Virginia Rails were again found wintering in the northern Great Basin, with five using wetlands kept open by thermal springs on Sheldon N.W.R. The 32 American Avocets at Fallon were the most found on a Nevada CBC in the past 12 years. Two Lesser Yellowlegs turned up at Southern Pahranagat Valley, while Fallon yielded this year's state high counts for Greater Yellowlegs (56), Dunlin (438), and Long-billed Dowitcher (119). The 20 Wilson's Snipe at Minden were a new count record. The main expected gull species (Ring-billed, California, and Herring gulls) were found in typical numbers. A Thayer's (Iceland) Gull showed up for count week in Truckee Meadows.

A  Northern Pygmy-Owl in the Snake Valley was the first CBC record for eastern Nevada. The count of 17 Burrowing Owls at the Desert Game Range north of Las Vegas was on par for recent years. Only one Long-eared Owl was found (at Ash Meadows) and no Short-eared Owls were detected statewide. A Common Poorwill was found in Southern Pahranagat, north of the normal wintering range.

Anna's Hummingbirds were found in numbers comparable to recent years. One at Pyramid Lake was the first count-day record for this species which is becoming more established east of the Sierras. Red Rock doubled its previous count record for Costa's Hummingbirds with four, joining Henderson and Desert Game Refuge (with six apiece) to set a record-high state total of 16.

A Red-breasted Sapsucker was in Carson City; this species is found occasionally there but was missed for the first time in 29 years in Truckee Meadows. Ladder-backed Woodpeckers were found in good numbers with a total of 23 on five counts in southern Nevada where this species is resident.

Volunteers at Henderson found near-record high numbers of both Black Phoebes (27) and Say's Phoebes (49), and also found this year's only Vermilion Flycatcher. Along with the more expected Loggerhead Shrikes, single Northern Shrikes turned up at Elko, Snake Valley, Sheldon, and Fallon.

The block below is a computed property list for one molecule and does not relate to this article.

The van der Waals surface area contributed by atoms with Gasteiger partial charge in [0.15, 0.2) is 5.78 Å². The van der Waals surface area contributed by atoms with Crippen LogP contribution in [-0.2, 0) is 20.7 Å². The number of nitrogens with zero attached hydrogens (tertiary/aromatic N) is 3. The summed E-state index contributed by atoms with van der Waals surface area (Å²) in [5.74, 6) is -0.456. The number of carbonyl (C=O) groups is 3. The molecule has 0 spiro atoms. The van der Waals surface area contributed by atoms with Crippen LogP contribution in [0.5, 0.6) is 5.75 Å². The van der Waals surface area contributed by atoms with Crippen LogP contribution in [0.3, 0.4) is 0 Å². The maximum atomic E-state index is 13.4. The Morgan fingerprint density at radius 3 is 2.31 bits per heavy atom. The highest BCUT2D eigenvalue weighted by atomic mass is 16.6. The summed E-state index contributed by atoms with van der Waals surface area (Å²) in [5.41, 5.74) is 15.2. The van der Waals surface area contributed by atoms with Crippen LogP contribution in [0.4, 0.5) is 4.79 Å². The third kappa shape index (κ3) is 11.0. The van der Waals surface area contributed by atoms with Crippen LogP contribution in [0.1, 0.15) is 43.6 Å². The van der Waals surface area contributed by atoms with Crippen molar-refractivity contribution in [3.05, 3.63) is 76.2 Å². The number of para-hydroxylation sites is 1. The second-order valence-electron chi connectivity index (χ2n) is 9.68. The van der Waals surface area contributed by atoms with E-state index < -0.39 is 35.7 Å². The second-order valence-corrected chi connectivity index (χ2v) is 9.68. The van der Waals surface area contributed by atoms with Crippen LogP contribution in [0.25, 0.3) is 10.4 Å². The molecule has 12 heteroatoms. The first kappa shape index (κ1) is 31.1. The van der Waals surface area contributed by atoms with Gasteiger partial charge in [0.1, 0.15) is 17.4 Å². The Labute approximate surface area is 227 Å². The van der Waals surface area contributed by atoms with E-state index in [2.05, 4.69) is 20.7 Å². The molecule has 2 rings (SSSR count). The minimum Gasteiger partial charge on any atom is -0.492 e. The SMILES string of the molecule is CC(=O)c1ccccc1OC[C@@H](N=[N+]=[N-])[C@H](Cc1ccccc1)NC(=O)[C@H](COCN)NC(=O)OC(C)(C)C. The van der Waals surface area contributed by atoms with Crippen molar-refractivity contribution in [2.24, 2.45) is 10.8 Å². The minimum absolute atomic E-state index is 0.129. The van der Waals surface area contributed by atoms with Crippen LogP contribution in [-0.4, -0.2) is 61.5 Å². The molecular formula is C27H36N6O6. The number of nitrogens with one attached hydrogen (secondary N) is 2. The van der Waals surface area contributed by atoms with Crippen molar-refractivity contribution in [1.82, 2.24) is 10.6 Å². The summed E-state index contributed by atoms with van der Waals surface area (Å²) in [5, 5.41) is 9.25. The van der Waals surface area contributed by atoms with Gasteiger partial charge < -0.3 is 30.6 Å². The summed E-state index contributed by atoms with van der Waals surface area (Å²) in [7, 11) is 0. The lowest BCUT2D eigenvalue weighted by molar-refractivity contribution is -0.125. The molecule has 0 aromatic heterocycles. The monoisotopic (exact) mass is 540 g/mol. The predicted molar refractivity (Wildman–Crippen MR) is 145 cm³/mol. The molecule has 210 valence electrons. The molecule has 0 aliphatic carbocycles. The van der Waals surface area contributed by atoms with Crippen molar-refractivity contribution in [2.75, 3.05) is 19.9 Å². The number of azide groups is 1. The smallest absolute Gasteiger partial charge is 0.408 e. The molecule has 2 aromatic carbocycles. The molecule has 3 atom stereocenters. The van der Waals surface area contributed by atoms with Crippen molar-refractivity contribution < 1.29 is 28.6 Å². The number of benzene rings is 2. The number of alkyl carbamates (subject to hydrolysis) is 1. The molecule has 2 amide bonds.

Pinyon Jay numbers can vary greatly depending on local pine-nut abundance. Snake Valley (232) and Minden (208) accounted for all but 45 of the state's total. The recent split in Western Scrub-Jay left Nevada on the front line of the California/Woodhouse's Scrub-Jay divide. In northeastern Nevada it seems safe to count most as Woodhouse's, but identification will be a challenge closer to the western edge of the state, where the two species may overlap.  Carson City recorded 11 “woodhouseii” along with 242 “californica” jays.

Fallon set a new state record for Horned Lark with 13,260, a large share of the state total (14,383) which made this the second most abundant species after European Starling (18,694 statewide).  17 Northern Rough-winged Swallows in Henderson were the only swallows found this year.

Pacific Wren/Winter Wren is another tricky species pair following recent splits by taxonomists. Three at Southern Pahranagat were judged to be Pacific Wrens; one at Snake Valley, farther from the typical winter range for either species, was left as undetermined. Six Cactus Wrens at Red Rock were the state's high count despite matching the lowest tally there in six years.

Henderson set a new state record with 46 Black-tailed Gnatcatchers, and also recorded the only two Blue-gray Gnatcatchers found this year. Carson City (177) and Fallon (124) set new records for Mountain Bluebirds. Truckee Meadows set a record for Hermit Thrush (21). Varied Thrushes turned up in Elko and Southern Pahranagat. Ash Meadows turned up three species of thrashers: LeConte's Thrasher, Crissal, and Sage Thrasher; another Sage Thrasher was photographed at Fallon, well north of the typical winter range.

American Tree Sparrows showed up in three northeastern counts, led by Elko with five. Harris's Sparrows were found at Fallon and Truckee Meadows. Golden-crowned Sparrows in Snake Valley and Muddy River were well east of the normal range. White-throated Sparrows turned up in Ash Meadows and Ely, and a Swamp Sparrow was in Carson City.

“Sage” Sparrows pose one further challenge following the split of Sagebrush and Bell's sparrows. For counts well north and east of the breeding range of Bell's Sparrows, most of these are likely to be Sagebrush Sparrows, but those closer to the California border may need to be left as undetermined until  better criteria for separation of non-breeding birds can be established.